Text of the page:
Tracking Number:  387233

Title:  "Effort to Extend NPT Indefinitely Is Global, Holum Says." Senior US arms control official John Holum says many nations share America's goal of indefinitely extending the nuclear Non-Proliferation Treaty (NPT). (950413)

Translated Title:  Esfuerzo prorrogar TNP indefinidamente es mundial, dice Holum. (950413)
Date:  19950413

EFFORT TO EXTEND NPT INDEFINITELY IS GLOBAL, HOLUM SAYS (NPT: Conference will review all aspects of treaty) (610) By Jacquelyn S. Porth USIA Security Affairs Writer Washington -- The director of the U.S. Arms Control and Disarmament Agency (ACDA) says making the nuclear Non-Proliferation Treaty (NPT) permanent is not only a "central element" of all U.S. bilateral diplomacy but also "the centerpiece" of international arms control efforts.

Achieving indefinite extension of the NPT is "very high" on the U.S. diplomatic agenda, John Holum said April 13, and there also are many other countries -- among them Argentina, the Philippines, Japan, and European nations -- that "are very actively engaged in the effort to achieve indefinite extension" of the accord.

At a briefing at the U.S. Information Agency Foreign Press Center in Washington, Holum emphasized that the NPT issue does not represent a debate of "the United States versus the world." On the contrary, he said, "a large global effort is underway" to obtain a permanent NPT regime.

The ACDA official said nations are coming to realize that the NPT "as a shield, as a protection against nuclear dangers, is very effective and should be continued."

Some 175 NPT members will convene at the United Nations for a month beginning April 17 to decide by majority vote whether to extend the 1968 treaty indefinitely -- or for a fixed period or periods of time.

In a question-and-answer session with reporters, Holum noted the NPT is not necessarily "a complete instrument." It represents a regime that requires "a great deal of vigilance" as well as strong export controls, he explained.

The NPT safeguards regime has improved with a dramatic increase in the capabilities of the International Atomic Energy Agency, Holum said, and also with recent improvements made in nuclear security assurances for non-nuclear weapons states.

A recently adopted United Nations Security Council resolution refers to specific steps which the five nuclear weapons states -- the United States, Britain, Russia, France and China -- would take if countries were threatened or attacked by nuclear weapons while members in good standing of the NPT. "There has been significant harmonization among the five nuclear weapons states," the official said, "and the security assurances that they have provided."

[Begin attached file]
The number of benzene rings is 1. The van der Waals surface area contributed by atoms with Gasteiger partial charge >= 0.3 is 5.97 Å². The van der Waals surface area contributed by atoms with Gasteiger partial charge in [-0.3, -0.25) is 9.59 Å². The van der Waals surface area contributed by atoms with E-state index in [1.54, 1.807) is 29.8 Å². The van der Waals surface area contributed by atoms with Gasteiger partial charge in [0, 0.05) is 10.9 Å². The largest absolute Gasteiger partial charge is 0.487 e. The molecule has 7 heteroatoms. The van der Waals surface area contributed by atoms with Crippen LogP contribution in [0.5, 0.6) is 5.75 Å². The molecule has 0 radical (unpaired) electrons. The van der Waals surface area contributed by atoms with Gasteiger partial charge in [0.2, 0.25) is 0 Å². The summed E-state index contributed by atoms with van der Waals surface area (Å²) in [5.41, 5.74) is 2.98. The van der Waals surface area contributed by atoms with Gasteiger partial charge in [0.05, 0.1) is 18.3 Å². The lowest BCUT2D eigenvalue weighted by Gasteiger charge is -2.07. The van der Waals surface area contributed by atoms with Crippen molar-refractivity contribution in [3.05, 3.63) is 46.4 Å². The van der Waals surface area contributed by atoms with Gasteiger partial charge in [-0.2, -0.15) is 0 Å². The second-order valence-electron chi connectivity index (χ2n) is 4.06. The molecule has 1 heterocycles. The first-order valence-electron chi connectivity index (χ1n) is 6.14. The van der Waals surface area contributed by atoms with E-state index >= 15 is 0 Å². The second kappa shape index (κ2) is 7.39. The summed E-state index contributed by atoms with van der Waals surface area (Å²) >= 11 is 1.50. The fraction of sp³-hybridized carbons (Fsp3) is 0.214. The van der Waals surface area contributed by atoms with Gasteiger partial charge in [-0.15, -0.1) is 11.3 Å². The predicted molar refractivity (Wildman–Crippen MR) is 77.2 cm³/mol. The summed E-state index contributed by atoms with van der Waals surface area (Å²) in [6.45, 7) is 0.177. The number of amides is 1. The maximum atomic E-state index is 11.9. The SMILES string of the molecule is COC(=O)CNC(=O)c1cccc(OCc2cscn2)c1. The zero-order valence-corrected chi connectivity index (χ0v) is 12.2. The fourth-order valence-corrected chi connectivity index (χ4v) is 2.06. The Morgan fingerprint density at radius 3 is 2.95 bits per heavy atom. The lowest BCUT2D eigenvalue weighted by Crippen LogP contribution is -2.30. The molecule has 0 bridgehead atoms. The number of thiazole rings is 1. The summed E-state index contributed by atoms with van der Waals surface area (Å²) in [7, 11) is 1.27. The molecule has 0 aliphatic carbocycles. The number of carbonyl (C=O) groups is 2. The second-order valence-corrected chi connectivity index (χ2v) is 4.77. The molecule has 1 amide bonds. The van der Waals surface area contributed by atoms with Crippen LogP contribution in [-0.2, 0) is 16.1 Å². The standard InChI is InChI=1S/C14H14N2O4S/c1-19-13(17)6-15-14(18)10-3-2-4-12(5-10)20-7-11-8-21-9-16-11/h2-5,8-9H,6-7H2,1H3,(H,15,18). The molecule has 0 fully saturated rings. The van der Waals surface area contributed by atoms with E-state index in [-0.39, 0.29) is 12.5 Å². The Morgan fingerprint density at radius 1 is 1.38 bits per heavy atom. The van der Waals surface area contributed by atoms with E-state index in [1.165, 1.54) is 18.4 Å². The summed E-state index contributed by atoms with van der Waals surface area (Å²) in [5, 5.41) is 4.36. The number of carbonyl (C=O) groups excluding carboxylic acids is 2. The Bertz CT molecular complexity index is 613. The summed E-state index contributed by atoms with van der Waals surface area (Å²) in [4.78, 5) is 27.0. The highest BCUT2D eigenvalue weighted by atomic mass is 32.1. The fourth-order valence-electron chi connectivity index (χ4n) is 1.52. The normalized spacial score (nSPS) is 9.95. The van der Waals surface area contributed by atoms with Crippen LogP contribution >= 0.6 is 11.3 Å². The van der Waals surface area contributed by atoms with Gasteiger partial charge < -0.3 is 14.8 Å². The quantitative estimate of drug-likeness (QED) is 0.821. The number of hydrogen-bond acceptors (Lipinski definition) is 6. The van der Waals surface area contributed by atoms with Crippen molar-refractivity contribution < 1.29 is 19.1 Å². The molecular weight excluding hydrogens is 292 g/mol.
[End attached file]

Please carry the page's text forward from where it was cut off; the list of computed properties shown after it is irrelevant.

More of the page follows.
Four of the five nuclear powers -- excluding China -- also recently confirmed their support for a test ban treaty as well as a treaty to cut off the production of fissile materials. They also affirmed their commitment to nuclear disarmament.

Holum cited several factors that have contributed to the growing support for the indefinite extension of the NPT: increased knowledge of other nations about the deep nuclear weapons reductions that have been taken by the United States and Russia, "the harmonization and increased prominence for security assurances," and President Clinton's withdrawal of a U.S. proposal from the Comprehensive Test Ban Treaty negotiations that would require that the United States retain the right to withdraw from the treaty after 10 years to conduct nuclear tests.

At a second briefing April 13, Holum told reporters at the State Department that the NPT conference affords "the only chance available under the terms of the treaty to make it permanent by a simple majority vote. This chance will never come again."

The ACDA official said the United States will not compromise on its position seeking indefinite NPT extension. "We are not looking at alternatives," he stressed.

Besides voting on NPT extension in mid-May, conference participants also will discuss all other aspects of the treaty, including safeguards, disarmament progress called for under Article Six of the treaty, and peaceful nuclear assistance in fields such as health and agriculture.